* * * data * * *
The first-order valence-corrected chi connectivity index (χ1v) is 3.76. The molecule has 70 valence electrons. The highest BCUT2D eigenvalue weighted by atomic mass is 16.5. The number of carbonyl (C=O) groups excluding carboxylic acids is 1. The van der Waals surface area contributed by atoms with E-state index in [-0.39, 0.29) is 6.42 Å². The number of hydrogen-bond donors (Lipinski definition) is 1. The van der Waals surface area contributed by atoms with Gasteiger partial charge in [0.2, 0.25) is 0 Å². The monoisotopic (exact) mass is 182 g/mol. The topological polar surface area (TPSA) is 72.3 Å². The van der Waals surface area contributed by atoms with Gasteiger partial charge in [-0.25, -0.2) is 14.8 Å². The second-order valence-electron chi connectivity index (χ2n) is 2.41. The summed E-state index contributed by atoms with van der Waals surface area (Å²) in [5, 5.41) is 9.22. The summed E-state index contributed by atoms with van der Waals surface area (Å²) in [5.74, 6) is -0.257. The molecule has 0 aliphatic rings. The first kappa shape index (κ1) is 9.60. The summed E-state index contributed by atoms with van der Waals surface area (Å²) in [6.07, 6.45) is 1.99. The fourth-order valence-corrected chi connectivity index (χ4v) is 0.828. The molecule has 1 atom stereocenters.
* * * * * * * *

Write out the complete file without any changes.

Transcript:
The first-order valence-corrected chi connectivity index (χ1v) is 3.76. The molecule has 70 valence electrons. The highest BCUT2D eigenvalue weighted by atomic mass is 16.5. The number of carbonyl (C=O) groups excluding carboxylic acids is 1. The van der Waals surface area contributed by atoms with E-state index in [-0.39, 0.29) is 6.42 Å². The number of hydrogen-bond donors (Lipinski definition) is 1. The van der Waals surface area contributed by atoms with Gasteiger partial charge in [0.2, 0.25) is 0 Å². The monoisotopic (exact) mass is 182 g/mol. The topological polar surface area (TPSA) is 72.3 Å². The van der Waals surface area contributed by atoms with Gasteiger partial charge in [-0.25, -0.2) is 14.8 Å². The second-order valence-electron chi connectivity index (χ2n) is 2.41. The summed E-state index contributed by atoms with van der Waals surface area (Å²) in [5, 5.41) is 9.22. The summed E-state index contributed by atoms with van der Waals surface area (Å²) in [5.74, 6) is -0.257. The molecule has 0 aliphatic rings. The first kappa shape index (κ1) is 9.60. The summed E-state index contributed by atoms with van der Waals surface area (Å²) in [6.07, 6.45) is 1.99. The fourth-order valence-corrected chi connectivity index (χ4v) is 0.828. The molecule has 1 atom stereocenters.